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TABLE 3-5 RESULTS OF THE UPDATE

id fname lname Income folks_salary income_salary

Don Ho 500,000 50,000 50,000
1

Vito Corleone 1,500,000 968,000 1,064,800
2

Don Juan 250 50,000 50,000
3

Don Johnson 1,250,000 60,500 66,550
4




What™s happening is that in the first part of the set clause, folks.salary =
folks.salary * 1.1, the salary field is being set to its current value times 1.1;
but in the second part of the set clause, income.salary = folks.salary * 1.1,
the new value of folks.salary is being used. Thus, income.salary ends up being
set to the original value of folks.salary times 1.21 (1.1 twice).
Plus, for even more fun, if we switch the order in which the tables to be updated
are listed, as in the following code, we see “reasonable” results again (Table 3-6).
Chapter 3: Inserting, Editing, and Selecting Data 59

update income, folks set
income.salary = folks.salary * 1.1
, folks.salary = folks.salary * 1.1
where folks.id = income.id and income.income >= 1000000
;



TABLE 3-6 RESULTS OF THE UPDATE

id fname lname income folks_salary income_salary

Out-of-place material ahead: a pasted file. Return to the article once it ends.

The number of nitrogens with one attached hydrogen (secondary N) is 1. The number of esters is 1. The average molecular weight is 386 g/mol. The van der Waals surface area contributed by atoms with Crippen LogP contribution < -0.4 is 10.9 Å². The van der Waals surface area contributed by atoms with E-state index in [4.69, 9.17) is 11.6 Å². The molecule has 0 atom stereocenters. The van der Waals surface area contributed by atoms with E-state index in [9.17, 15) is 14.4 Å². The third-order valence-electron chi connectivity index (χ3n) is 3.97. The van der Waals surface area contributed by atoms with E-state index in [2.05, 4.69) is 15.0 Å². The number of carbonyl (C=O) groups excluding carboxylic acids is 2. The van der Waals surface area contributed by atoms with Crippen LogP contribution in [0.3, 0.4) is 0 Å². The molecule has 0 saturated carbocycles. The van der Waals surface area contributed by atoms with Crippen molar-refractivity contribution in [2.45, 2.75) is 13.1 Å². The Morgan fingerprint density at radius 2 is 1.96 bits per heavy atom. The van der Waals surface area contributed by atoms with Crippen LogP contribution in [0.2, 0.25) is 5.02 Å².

Don Ho 500,000 50,000 50,000
1

Vito Corleone 1,500,000 968,000 968,000
2

Don Juan 250 50,000 50,000
3

Don Johnson 1,250,000 60,500 60,500
4




The tables are updated in the order in which they are listed, and the query runs
as if it were actually two updates in order:

update income, folks set
income.salary = folks.salary * 1.1
where folks.id = income.id and income.income >= 1000000
;
update income, folks set
folks.salary = folks.salary * 1.1
where folks.id = income.id and income.income >= 1000000
;

When you look at it as two queries, the results make sense. We recommend that
you stick to updating a single table at a time for the sake of clarity if nothing else,
unless you have a good reason to do otherwise.
Note that this syntax is not standard ANSI SQL syntax. This matters primarily
for the portablility of your application; it™s a good reason to isolate the code that
actually performs updates.



The delete Statement
The delete statement removes a row or multiple rows from a table. The syntax is
as follows:

delete from table_where where-clause